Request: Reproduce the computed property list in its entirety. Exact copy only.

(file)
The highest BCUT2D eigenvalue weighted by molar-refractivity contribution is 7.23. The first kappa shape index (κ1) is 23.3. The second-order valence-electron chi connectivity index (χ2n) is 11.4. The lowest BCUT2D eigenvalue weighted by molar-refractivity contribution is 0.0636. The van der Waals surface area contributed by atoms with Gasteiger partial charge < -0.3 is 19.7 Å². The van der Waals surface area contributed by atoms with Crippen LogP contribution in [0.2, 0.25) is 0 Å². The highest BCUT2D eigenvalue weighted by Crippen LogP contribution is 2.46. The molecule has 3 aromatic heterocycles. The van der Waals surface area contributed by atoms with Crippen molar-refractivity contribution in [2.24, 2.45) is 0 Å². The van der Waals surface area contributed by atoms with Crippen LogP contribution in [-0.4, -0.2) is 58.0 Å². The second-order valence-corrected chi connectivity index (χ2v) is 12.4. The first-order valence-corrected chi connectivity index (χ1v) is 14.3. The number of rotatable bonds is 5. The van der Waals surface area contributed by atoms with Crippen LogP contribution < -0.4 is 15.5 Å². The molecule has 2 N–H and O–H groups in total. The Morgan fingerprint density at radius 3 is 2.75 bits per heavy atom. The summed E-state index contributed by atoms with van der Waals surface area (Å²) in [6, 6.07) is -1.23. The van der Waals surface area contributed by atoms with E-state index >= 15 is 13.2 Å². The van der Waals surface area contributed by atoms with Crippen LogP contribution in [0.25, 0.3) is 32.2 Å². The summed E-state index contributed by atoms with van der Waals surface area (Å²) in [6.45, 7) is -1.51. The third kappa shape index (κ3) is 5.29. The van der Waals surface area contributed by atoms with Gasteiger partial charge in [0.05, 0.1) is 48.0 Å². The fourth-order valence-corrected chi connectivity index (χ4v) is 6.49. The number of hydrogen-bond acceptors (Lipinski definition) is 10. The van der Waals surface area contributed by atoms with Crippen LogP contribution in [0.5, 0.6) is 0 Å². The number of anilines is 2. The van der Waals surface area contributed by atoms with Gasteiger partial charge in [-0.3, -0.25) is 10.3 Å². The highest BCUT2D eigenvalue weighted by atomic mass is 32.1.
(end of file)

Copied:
The highest BCUT2D eigenvalue weighted by molar-refractivity contribution is 7.23. The first kappa shape index (κ1) is 23.3. The second-order valence-electron chi connectivity index (χ2n) is 11.4. The lowest BCUT2D eigenvalue weighted by molar-refractivity contribution is 0.0636. The van der Waals surface area contributed by atoms with Gasteiger partial charge < -0.3 is 19.7 Å². The van der Waals surface area contributed by atoms with Crippen LogP contribution in [0.2, 0.25) is 0 Å². The highest BCUT2D eigenvalue weighted by Crippen LogP contribution is 2.46. The molecule has 3 aromatic heterocycles. The van der Waals surface area contributed by atoms with Crippen molar-refractivity contribution in [2.24, 2.45) is 0 Å². The van der Waals surface area contributed by atoms with Crippen LogP contribution in [-0.4, -0.2) is 58.0 Å². The second-order valence-corrected chi connectivity index (χ2v) is 12.4. The first-order valence-corrected chi connectivity index (χ1v) is 14.3. The number of rotatable bonds is 5. The van der Waals surface area contributed by atoms with Crippen LogP contribution < -0.4 is 15.5 Å². The molecule has 2 N–H and O–H groups in total. The Morgan fingerprint density at radius 3 is 2.75 bits per heavy atom. The summed E-state index contributed by atoms with van der Waals surface area (Å²) in [6, 6.07) is -1.23. The van der Waals surface area contributed by atoms with E-state index >= 15 is 13.2 Å². The van der Waals surface area contributed by atoms with Crippen LogP contribution in [0.25, 0.3) is 32.2 Å². The summed E-state index contributed by atoms with van der Waals surface area (Å²) in [6.45, 7) is -1.51. The third kappa shape index (κ3) is 5.29. The van der Waals surface area contributed by atoms with Gasteiger partial charge in [0.05, 0.1) is 48.0 Å². The fourth-order valence-corrected chi connectivity index (χ4v) is 6.49. The number of hydrogen-bond acceptors (Lipinski definition) is 10. The van der Waals surface area contributed by atoms with Crippen LogP contribution in [0.5, 0.6) is 0 Å². The number of anilines is 2. The van der Waals surface area contributed by atoms with Gasteiger partial charge in [-0.3, -0.25) is 10.3 Å². The highest BCUT2D eigenvalue weighted by atomic mass is 32.1.